We left with the blogging posse in am SUV Spencer had rented. There were six of us, so Wayne sacrificed himself and was relegated to the cargo area. Basketball was talked, but I mostly kept to myself. We reached the hotel where they had first given us our press passes, promised to meet for the All-Star Game, met Mrs. ATS, then came upon two more journalist/bloggers that Wayne had talked with in that Wayne fashion of his during the day: Aaron from Dime Magazine and James from a British blog called Basketball 24/7. Both were actually paid to write - honest-to-goodness professional basketball writers. At one point, I swear I saw them glow ethereally and rise, rise, rise, tall and imposing like a sort of ungodly fusion between Shaq and Hemingway. We took turns lambasting the dunk contest, somatizing our aggravation. It was fun.
I didn't realize my last day was about to start until I laid down in bed.
Size Matters, Guys
I was tired, deeply tired. I closed my eyes while Wayne drove us to the city for breakfast, and witnesses claim that there was drool in the corner of my mouth. The restaurant was called Bread Winners, and apparently it was a popular one. We must've waited for almost one hour for a table to be cleared, but when at long last we were led to it, I must say I liked the place. It was an eclectic mix of decors and indoors and outdoors spaces, probably a remodeled old house. I had a heavy chicken fried steak and waffle mix, covered in enough gravy to make a model pass out. It was my first ever encounter with the head-scratching local custom: "brunch".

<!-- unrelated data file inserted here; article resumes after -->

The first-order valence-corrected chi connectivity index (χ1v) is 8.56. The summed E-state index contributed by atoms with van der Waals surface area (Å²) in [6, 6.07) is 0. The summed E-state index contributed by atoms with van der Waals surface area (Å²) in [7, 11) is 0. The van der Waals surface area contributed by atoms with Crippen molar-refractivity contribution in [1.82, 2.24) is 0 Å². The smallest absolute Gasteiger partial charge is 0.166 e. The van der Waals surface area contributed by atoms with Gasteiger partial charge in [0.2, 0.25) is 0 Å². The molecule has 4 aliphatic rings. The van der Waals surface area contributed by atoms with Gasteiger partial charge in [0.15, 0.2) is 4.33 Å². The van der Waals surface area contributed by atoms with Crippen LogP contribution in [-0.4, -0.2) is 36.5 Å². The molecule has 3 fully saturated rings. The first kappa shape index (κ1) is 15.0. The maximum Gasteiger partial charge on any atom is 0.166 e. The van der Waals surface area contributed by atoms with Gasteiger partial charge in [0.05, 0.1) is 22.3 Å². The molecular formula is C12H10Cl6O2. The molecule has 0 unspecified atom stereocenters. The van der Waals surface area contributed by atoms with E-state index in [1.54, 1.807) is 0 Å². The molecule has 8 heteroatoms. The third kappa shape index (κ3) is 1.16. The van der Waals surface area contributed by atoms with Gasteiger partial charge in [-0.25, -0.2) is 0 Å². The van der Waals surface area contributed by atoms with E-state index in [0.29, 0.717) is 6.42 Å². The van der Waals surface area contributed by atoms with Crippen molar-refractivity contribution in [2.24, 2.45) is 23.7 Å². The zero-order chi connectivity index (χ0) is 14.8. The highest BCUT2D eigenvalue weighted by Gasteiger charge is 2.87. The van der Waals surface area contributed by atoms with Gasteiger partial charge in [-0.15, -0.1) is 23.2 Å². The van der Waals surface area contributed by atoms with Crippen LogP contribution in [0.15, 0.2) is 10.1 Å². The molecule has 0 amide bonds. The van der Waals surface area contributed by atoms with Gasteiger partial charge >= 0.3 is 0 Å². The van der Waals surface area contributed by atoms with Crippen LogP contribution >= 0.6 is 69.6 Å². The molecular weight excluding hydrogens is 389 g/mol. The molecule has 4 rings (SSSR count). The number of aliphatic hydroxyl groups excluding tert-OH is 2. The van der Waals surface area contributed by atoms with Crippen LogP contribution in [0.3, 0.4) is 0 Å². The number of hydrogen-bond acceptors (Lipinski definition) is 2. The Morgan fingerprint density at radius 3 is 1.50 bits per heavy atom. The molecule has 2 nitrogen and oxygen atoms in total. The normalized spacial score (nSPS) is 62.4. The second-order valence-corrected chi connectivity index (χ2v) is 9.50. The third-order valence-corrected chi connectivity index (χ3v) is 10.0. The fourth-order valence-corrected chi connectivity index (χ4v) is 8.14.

After we finished eating, I convinced Wayne to help me spend my dollar coins on a nearby arcade game. We held twin plastic rifles at the ready and proceeded to shoot defenseless virtual moose. The Texan won, of course. It's in their blood. I promised myself that I would force him to play Call of Duty with me someday, and take my revenge. Someday...
It was time for souvenirs and presents in a random Dallas shopping mall, but honestly, there's nothing to tell. As I mentioned before in my travelogue, shopping malls are an universal constant, like the speed of light or Pop's crotchetiness. I did notice that there was more bling than in the San Antonian equivalent, but that could be attributed to it being a Sunday. I conducted my shopping with efficiency and sureness of purpose - five of my friends did receive different shirts of college basketball teams, but they all seemed grateful enough. We left towards the Cowboys Stadium with time to spare.